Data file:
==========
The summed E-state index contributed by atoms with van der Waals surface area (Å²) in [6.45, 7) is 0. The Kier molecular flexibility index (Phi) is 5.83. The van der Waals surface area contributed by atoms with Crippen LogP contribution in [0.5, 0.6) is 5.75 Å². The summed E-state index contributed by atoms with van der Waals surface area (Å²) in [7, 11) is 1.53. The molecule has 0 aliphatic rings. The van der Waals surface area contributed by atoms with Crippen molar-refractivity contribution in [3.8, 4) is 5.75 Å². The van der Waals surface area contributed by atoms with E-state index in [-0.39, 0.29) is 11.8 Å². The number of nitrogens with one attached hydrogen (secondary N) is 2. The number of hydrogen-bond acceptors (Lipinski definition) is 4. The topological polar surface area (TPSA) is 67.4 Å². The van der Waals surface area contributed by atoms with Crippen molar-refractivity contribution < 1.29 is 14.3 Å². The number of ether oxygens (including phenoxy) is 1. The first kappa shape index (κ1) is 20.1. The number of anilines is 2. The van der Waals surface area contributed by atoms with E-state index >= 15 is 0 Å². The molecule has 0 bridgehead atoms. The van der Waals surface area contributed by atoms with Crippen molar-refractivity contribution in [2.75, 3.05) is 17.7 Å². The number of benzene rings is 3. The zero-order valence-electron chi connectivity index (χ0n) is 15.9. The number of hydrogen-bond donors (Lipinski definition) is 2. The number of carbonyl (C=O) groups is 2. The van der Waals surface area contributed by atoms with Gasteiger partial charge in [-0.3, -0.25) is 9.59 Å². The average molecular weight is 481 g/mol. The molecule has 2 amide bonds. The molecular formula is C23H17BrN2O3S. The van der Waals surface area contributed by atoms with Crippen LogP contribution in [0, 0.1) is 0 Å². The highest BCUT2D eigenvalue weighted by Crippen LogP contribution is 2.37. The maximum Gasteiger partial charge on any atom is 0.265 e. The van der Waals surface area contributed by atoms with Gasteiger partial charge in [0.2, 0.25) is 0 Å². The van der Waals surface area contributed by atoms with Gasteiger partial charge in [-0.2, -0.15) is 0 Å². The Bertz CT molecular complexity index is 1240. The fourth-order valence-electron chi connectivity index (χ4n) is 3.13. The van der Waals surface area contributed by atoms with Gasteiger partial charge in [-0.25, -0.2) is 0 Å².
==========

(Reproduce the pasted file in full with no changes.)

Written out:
The summed E-state index contributed by atoms with van der Waals surface area (Å²) in [6.45, 7) is 0. The Kier molecular flexibility index (Phi) is 5.83. The van der Waals surface area contributed by atoms with Crippen LogP contribution in [0.5, 0.6) is 5.75 Å². The summed E-state index contributed by atoms with van der Waals surface area (Å²) in [7, 11) is 1.53. The molecule has 0 aliphatic rings. The van der Waals surface area contributed by atoms with Crippen molar-refractivity contribution in [3.8, 4) is 5.75 Å². The van der Waals surface area contributed by atoms with E-state index in [-0.39, 0.29) is 11.8 Å². The number of nitrogens with one attached hydrogen (secondary N) is 2. The number of hydrogen-bond acceptors (Lipinski definition) is 4. The topological polar surface area (TPSA) is 67.4 Å². The van der Waals surface area contributed by atoms with Crippen molar-refractivity contribution < 1.29 is 14.3 Å². The number of ether oxygens (including phenoxy) is 1. The first kappa shape index (κ1) is 20.1. The number of anilines is 2. The van der Waals surface area contributed by atoms with E-state index >= 15 is 0 Å². The molecule has 0 bridgehead atoms. The van der Waals surface area contributed by atoms with Crippen molar-refractivity contribution in [2.75, 3.05) is 17.7 Å². The number of benzene rings is 3. The zero-order valence-electron chi connectivity index (χ0n) is 15.9. The number of hydrogen-bond donors (Lipinski definition) is 2. The number of carbonyl (C=O) groups is 2. The van der Waals surface area contributed by atoms with Gasteiger partial charge in [-0.3, -0.25) is 9.59 Å². The average molecular weight is 481 g/mol. The molecule has 2 amide bonds. The molecular formula is C23H17BrN2O3S. The van der Waals surface area contributed by atoms with Crippen LogP contribution in [0, 0.1) is 0 Å². The highest BCUT2D eigenvalue weighted by Crippen LogP contribution is 2.37. The maximum Gasteiger partial charge on any atom is 0.265 e. The van der Waals surface area contributed by atoms with Gasteiger partial charge in [0.2, 0.25) is 0 Å². The van der Waals surface area contributed by atoms with Gasteiger partial charge in [-0.2, -0.15) is 0 Å². The Bertz CT molecular complexity index is 1240. The fourth-order valence-electron chi connectivity index (χ4n) is 3.13. The van der Waals surface area contributed by atoms with Gasteiger partial charge in [-0.25, -0.2) is 0 Å².